over the dough for new exhibits and graphics. The phones are ringing and the deals are closing which is good news for exhibit houses across the country. A big mistake many companies make when the economy is in the tank, is to cut their marketing budget. Of course that’s the worst thing you can do because if you stop going to tradeshows customers are going to want to know why.  Your competition will have a field day spreading rumors about why you are not in your usual spot.   If you go with worn out displays and crappy graphics then prospects will be questioning the quality of your offeringsand the stability of your business, because we all know that image in everything in the show floor.

So take a look at your exhibit materials and see where you can spruce up your look and refresh your graphics for your next show. You won’t want to miss any chances to impress attendees, because you can never be sure when the next dip will hit. 

Want to talk about the state of the industry or how you can increase your profits at your next show?  I’m here anytime.  Susan Ratliff, The Exhibit Expert,,

Success Strategies for Tradeshows 2012

Written by Susan Ratliff on December 24th, 2011. Posted in Uncategorized

Make this tradeshow season great. Just a few simple steps and a little attention to detail can make the difference between success and failure at a tradeshow. 

Here are ten top tips to consider. 

Plan ahead: Prepare for every event well in advance. Order show services and schedule shipping early. Evaluate display properties for damage.  Order graphics ahead of time. Attention to details will eliminate headaches and save you time and money 

Set Objectives: Know what you want to accomplish at the show. Create a list of goals with the staff.  Make expectations clear.  Reward exceptional productivity.

Incorporate social media: Expand your reach to the attendee list, important prospects and the public at large.  Create some buzz before the show and let everyone know you will be there. Consider encouraging interaction with a game or contest with your followers.

 Design A Dynamic Display: Image is everything on the show floor. You have only seconds to attract attention.  Increase visibility by coordinating every display element around a clever theme. Keep the focus on customer needs.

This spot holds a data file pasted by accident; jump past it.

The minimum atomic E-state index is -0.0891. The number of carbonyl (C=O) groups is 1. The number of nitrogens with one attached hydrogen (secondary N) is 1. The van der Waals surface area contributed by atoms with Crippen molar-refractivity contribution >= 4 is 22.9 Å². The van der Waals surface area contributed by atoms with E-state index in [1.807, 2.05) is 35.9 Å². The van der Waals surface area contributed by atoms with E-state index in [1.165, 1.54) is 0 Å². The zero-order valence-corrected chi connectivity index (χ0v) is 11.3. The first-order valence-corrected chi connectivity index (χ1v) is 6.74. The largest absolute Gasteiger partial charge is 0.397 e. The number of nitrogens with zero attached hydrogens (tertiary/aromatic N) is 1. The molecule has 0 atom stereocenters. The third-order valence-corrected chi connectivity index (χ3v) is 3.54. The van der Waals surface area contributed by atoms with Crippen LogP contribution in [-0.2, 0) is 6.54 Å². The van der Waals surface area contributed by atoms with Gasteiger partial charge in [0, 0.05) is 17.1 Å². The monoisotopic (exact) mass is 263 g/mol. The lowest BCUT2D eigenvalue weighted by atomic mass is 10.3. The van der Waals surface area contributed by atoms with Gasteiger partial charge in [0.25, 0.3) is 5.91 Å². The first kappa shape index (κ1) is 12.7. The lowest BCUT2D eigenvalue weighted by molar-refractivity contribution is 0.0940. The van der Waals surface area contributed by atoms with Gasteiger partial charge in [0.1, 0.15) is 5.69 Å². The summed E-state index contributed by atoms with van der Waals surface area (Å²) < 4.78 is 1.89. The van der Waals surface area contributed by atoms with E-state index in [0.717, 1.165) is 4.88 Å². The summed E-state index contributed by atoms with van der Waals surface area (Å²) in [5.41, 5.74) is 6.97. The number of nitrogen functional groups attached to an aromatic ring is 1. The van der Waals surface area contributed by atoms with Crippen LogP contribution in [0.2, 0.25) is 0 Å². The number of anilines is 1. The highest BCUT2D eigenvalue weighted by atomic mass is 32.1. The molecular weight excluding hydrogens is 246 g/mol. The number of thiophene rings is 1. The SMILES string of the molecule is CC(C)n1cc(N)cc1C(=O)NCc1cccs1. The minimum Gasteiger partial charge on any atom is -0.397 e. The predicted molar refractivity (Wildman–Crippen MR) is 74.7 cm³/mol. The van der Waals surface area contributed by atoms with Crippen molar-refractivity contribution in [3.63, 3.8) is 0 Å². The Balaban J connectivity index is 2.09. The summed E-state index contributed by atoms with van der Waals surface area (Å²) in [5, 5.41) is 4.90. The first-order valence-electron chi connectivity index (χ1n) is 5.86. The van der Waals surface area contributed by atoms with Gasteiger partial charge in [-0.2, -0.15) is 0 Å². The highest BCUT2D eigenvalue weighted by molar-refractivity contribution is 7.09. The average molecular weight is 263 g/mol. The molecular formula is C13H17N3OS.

Go for the “Wow” factor: Create a marketing message with impact. Incorporate large,eye-catching pictures and vibrant colors. Keep wording succinct. Sell benefits. 

Project a positive image:First impressions are critical. Every display element must reflect your company professionalism, personality, integrity and style. 

Train you staff: 80% of attendees base their opinion of your company on the actions of the employees at your booth. Prepare your people. 

 Develop a sales strategy:  Tracking results from random presentations from different sales people is difficult. Script a presentation that engages the prospect, qualifies their interest, explains how you will help them and why you are the best choice. Brainstorm with the staff, write your strategy down, memorize and use it consistently. 

Follow up effectively: Contact all leads within one week. Phone, fax, email or mail information that solicits a sale, appointment or interview. Include a deadline or call to action.

 Exude Enthusiasm: Nothing makes a more memorable impression than happy, smiling employees eager to assist inquisitive prospects. 

Factor in some fun: Loosen up. Don’t be too conservative. Show attendees want to be entertained as well as informed. Successful exhibitors combine the two.

 For more information on how to turn your booth into a powerful profit center contact Susan Ratliff, The Exhibit Expert  602-828-1177


A Marine’s Journey- A story of thanks

Written by Susan Ratliff on November 24th, 2011. Posted in Uncategorized

On this day of Thanksgiving and only a few weeks past Veterans Day please let me share this amazing story that is a great celebration of both.